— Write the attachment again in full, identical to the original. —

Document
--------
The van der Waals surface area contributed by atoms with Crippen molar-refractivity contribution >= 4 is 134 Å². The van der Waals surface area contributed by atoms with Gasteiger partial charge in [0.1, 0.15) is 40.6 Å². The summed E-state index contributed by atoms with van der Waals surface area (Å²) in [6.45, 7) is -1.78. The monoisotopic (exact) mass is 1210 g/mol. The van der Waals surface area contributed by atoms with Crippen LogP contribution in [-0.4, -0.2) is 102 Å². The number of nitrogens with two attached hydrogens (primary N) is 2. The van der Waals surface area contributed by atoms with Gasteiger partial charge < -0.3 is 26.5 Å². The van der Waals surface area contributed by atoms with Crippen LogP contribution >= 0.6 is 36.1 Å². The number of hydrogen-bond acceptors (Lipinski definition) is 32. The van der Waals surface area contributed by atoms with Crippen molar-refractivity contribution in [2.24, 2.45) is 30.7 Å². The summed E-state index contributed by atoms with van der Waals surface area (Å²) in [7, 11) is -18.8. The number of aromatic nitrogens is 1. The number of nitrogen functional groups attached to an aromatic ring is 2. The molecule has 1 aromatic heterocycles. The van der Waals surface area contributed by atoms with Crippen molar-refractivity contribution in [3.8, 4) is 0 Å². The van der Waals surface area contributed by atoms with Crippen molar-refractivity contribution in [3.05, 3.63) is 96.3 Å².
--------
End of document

The van der Waals surface area contributed by atoms with Crippen molar-refractivity contribution >= 4 is 134 Å². The van der Waals surface area contributed by atoms with Gasteiger partial charge in [0.1, 0.15) is 40.6 Å². The summed E-state index contributed by atoms with van der Waals surface area (Å²) in [6.45, 7) is -1.78. The monoisotopic (exact) mass is 1210 g/mol. The van der Waals surface area contributed by atoms with Crippen LogP contribution in [-0.4, -0.2) is 102 Å². The number of nitrogens with two attached hydrogens (primary N) is 2. The van der Waals surface area contributed by atoms with Gasteiger partial charge < -0.3 is 26.5 Å². The van der Waals surface area contributed by atoms with Crippen LogP contribution >= 0.6 is 36.1 Å². The number of hydrogen-bond acceptors (Lipinski definition) is 32. The van der Waals surface area contributed by atoms with Crippen molar-refractivity contribution in [2.24, 2.45) is 30.7 Å². The summed E-state index contributed by atoms with van der Waals surface area (Å²) in [7, 11) is -18.8. The number of aromatic nitrogens is 1. The number of nitrogen functional groups attached to an aromatic ring is 2. The molecule has 1 aromatic heterocycles. The van der Waals surface area contributed by atoms with Crippen molar-refractivity contribution in [3.8, 4) is 0 Å². The van der Waals surface area contributed by atoms with Crippen molar-refractivity contribution in [3.05, 3.63) is 96.3 Å².